Music and visual art are equally important to me also, the pulse and rhythms. Growing up near Midway Airport in Chicago, my days were soundtracked by the planes flying overhead or the nearby freight-trains tapping their tracks, and these are incredibly measured sounds. There's a great deal of math in music; and a great deal of music in math. And with visual art, I tend to see the sequences of what I write as three-dimensional visual images. I can't really work on a sequence until I know what it looks like, the architecture of it. Sometimes the scale can be expansive, like the paintings of Sean Scully, but other times it can be something small, an amplified detail, like Gerhard Richter's paintings of rolls of toilet paper.
15 - What other writers or writings are important for your work, or simply your life outside of your work?
Besides some of the other people I've already mentioned, Anne-Marie Albiach, Cormac McCarthy, Henry James, C.D. Wright, William Blake, Peter Gizzi, Barbara Guest, Miron Bialoszewski, Ivan Angelo, Georges Perec, Martha Ronk, Mario Vargas Llosa, Jacques Roubaud, Witold Gombrowicz, Craig Watson. And of course my contemporaries and friends are a fount of energy and encouragement: Justyna Bargielska, Raymond Bianchi, E. Tracy Grinnell, Sarah Lang, Sawako Nakayasu, Kristy Odelius, Martha Oatis, Sarah Ruhl, Larry Sawyer, Stacy Szymaszek, Lina ramona Vitkauskas, Dana Ward, Scott Bryan Wilson, and too many more to count.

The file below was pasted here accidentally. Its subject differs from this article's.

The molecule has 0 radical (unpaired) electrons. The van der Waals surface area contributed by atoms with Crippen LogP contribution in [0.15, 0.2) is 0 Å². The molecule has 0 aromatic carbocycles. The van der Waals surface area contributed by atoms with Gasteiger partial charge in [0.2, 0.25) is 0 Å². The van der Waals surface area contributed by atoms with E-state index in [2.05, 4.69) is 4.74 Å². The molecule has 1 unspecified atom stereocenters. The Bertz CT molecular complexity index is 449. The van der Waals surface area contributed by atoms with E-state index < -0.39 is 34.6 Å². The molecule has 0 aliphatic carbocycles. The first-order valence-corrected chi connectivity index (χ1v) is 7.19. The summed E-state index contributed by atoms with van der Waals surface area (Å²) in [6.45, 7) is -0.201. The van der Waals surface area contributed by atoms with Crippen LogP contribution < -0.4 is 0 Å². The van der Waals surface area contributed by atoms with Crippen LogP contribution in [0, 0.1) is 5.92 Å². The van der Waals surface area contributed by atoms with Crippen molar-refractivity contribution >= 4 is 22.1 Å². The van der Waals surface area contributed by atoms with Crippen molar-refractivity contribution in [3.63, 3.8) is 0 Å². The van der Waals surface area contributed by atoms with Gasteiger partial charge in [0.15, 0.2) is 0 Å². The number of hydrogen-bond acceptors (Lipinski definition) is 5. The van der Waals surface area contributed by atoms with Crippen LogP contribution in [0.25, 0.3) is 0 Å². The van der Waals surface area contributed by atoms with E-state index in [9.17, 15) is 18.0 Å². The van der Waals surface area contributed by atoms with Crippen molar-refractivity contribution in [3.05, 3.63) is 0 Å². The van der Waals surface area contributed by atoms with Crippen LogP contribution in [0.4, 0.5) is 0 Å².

16 - What would you like to do that you haven't yet done?
See the Chicago Cubs win the World Series. Travel in South America and Asia. Drink a bottle of Pappy Van Winkle's 23-year.
17 - If you could pick any other occupation to attempt, what would it be? Or, alternately, what do you think you would have ended up doing had you not been a writer?
Since my writing doesn't support me fully, I've had to do other things. I've worked doing landscaping, I've worked in banking, and I've worked in publishing and academia. I've always connected with architecture and visual art, and these are fields I can imagine being involved with. And I sometimes think about being a bartender or a carpenter.
18 - What made you write, as opposed to doing something else?
Writing is able to absorb and engage the widest possible range of gestures -- and for me, this was the first and strongest hook. In writing (and reading), time stretches and folds differently; our imaginative and speculative faculties can run at full-steam; the rhythms, images, movements, and ideas from almost anything can be engaged through writing -- and that is both intimate and a public conversation. As I said, the arts and mathematics are very important to me, and I can continually explore this through writing.